After one of my nightmares I started to pray.  When all else has been tried and has failed, man, you resort to praying.  I prayed that someone would help me out of the fearful mess that I was in through my own fault.  I even prayed that I’d die and be released from the unbearable craving for drugs.  But release never came.  It never comes.  I just had to suffer, carrying the cross I had foolishly made for myself, until I grow old.

     There are times when I was frightened of loosing my reason, as I saw it happen to other drug addicts.  Sometimes I found myself, in the middle of the night, crawling on all fours and looking in empty corners.  I didn’t know that worse was yet to come.

     As soon as I was released from prison, poorer and sadder than ever before, I got in touch with some of my old friends in the underworld.  I just don’t know how to stay away from trouble.  One day I was talking with Ted, who had spent some time in prison for burglary.  He realized my situation.  “Down on your luck, man?”  I told him my problem and he suggested the only thing for me was to “go screwing”—go rifling by burglary.  “It is a dangerous job?” He laughed.  “Of course, every job is a bit dangerous.” “I can’t do it,” I said.  “I’m a drug addict and a coward.”  He stopped the car and hit me across the face with the back of his hand, and before I could get out, he pushed me out.  Then as I was lying on the grass verge, he literally spat at me.  And I took it without a murmur, because that is how you finally get—completely unnerved and unmanned—when you have been an addict for some time.  “Why don’t you die?  He said quietly and slowly, and disappeared.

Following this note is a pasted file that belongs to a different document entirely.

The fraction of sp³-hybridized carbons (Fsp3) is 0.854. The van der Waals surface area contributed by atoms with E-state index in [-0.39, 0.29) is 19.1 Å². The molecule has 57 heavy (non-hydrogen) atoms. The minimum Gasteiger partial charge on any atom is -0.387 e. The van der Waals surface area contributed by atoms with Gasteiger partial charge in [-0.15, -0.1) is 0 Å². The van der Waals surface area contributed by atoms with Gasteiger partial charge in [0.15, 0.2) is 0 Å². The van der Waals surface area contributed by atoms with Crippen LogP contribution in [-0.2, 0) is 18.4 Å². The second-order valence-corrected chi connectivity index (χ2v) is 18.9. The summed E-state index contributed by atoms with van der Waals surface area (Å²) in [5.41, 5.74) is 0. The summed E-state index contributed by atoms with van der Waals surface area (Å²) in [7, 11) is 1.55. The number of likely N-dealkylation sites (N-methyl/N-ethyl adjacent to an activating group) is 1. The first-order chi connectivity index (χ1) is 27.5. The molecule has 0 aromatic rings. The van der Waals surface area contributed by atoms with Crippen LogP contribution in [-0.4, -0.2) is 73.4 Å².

When Ted was gone, I started to stumble along the road while the cool rain was beating on my head.  My teeth chattered as I walked.  Maybe Ted was right,” I sobbed.  “Maybe I should die.”  Thoughts of suicide haunted me.

     Somehow I got back to London that night.  In my room I often lay for days without stirring outside the house.  So long as I had enough marijuana to roll myself a smoke and get away with it.  I felt no need to get out of bed.  Sometimes I wouldn’t eat in days.  Food worried me no more.  Tea and sweet cakes were all that I was taking to stay alive.  You’re on drugs?  Then you have no other craving.  My whole body ached.  My joints almost creaked as I moved.  I tried to concentrate my thoughts on what I could do next to live, but my obsession would not leave me and I began to wonder if my end was near.

     I was put behind prison bars a third time—for larceny.  After a few days, all the torments I had felt during my previous imprisonment were creeping up on me.  I had the same dreams.  The same feelings.  My whole body was aching and itching, and the more I tore at myself the worse it became.  One day the word went around that one of the  prisoners was waiting to be hanged.  When I heard that, I wanted to die, too, to get out of my suffering.  But my ordeal was not to be over so soon.